Out here, in the quaint ceaseless calm of an English village, it is hard to imagine a life beyond. From the outside, everything seems to make sense. Everything has its place.
My friends are open and unsuspecting. There is none of the natural suspicion of the Argentinian. . . For me, it's unbelievable in a way.
For two decades after being forced to leave his native Argentina, Detective Chief Inspector Guillermo Downes has sought tranquility in the orderly life of the English Cotswolds. But violence can strike just as suddenly in the countryside as it can in Buenos Aires.
When the body of wealthy landowner Frank Hurst is found with a pitchfork through his neck, it brings back disturbing memories of former mysteries. Hurst's wife drowned in their swimming pool-an official accident, though many villagers have their doubts. And what about the two young girls who were abducted years before, with some possible links to Hurst that were never proven?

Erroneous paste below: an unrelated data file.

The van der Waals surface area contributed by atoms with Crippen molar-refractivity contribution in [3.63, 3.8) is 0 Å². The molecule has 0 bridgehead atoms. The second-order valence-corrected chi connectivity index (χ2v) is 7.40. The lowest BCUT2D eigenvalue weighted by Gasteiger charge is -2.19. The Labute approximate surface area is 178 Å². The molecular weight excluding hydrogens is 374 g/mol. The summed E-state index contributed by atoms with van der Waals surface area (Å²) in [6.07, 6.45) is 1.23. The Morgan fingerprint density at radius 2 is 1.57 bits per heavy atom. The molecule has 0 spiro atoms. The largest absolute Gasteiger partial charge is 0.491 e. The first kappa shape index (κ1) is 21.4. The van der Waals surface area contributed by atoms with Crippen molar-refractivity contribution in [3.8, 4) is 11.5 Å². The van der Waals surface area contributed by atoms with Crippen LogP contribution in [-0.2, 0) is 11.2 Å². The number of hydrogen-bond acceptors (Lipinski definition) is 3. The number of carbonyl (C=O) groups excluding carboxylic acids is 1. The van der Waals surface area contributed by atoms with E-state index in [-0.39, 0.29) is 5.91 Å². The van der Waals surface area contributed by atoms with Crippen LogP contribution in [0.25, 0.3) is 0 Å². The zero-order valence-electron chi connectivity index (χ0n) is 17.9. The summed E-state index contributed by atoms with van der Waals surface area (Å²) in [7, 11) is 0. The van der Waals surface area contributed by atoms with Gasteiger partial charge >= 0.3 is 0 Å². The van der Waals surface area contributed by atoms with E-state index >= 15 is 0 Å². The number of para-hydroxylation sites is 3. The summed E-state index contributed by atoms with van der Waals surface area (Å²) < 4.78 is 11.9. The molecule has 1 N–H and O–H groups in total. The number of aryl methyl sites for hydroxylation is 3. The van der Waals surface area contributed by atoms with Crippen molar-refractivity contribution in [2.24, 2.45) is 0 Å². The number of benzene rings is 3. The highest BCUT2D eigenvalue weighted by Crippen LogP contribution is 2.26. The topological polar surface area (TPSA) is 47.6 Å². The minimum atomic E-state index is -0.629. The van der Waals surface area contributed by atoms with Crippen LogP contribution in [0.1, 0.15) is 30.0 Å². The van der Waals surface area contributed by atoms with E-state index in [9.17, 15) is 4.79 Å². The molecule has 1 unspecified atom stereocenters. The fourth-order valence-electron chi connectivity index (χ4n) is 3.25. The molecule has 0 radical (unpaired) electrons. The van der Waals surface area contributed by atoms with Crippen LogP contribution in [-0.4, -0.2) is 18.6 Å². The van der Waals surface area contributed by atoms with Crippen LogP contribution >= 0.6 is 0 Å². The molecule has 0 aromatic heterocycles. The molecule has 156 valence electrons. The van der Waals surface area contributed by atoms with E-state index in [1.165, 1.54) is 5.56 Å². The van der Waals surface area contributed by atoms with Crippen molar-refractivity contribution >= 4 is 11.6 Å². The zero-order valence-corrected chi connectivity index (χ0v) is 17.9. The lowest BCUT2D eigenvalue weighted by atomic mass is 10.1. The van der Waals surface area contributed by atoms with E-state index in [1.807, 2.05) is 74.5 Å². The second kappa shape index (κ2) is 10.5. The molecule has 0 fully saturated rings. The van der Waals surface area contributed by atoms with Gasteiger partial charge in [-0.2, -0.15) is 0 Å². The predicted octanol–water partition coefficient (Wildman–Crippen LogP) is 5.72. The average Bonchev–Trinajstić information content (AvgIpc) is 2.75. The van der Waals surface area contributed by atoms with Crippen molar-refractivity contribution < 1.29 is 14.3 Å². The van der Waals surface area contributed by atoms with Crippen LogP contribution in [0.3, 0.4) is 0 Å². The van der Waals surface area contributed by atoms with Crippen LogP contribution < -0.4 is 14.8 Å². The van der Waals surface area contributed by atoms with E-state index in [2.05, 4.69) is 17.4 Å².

''It's something truly terrible to make someone disappear,'' Downes tells his partner. Because the family never know, you see." Years ago he had promised the vanished girls' mothers to find their daughters, and as the ripples from Hurst's death spread through the village, there is fresh hope that he might finally make good on that promise, no matter what it costs the community or himself.
With the kind of insights into life in a seemingly peaceful village that made Broadchurch so powerful, James Marrison's The Drowning Ground introduces a terrific new voice in crime fiction.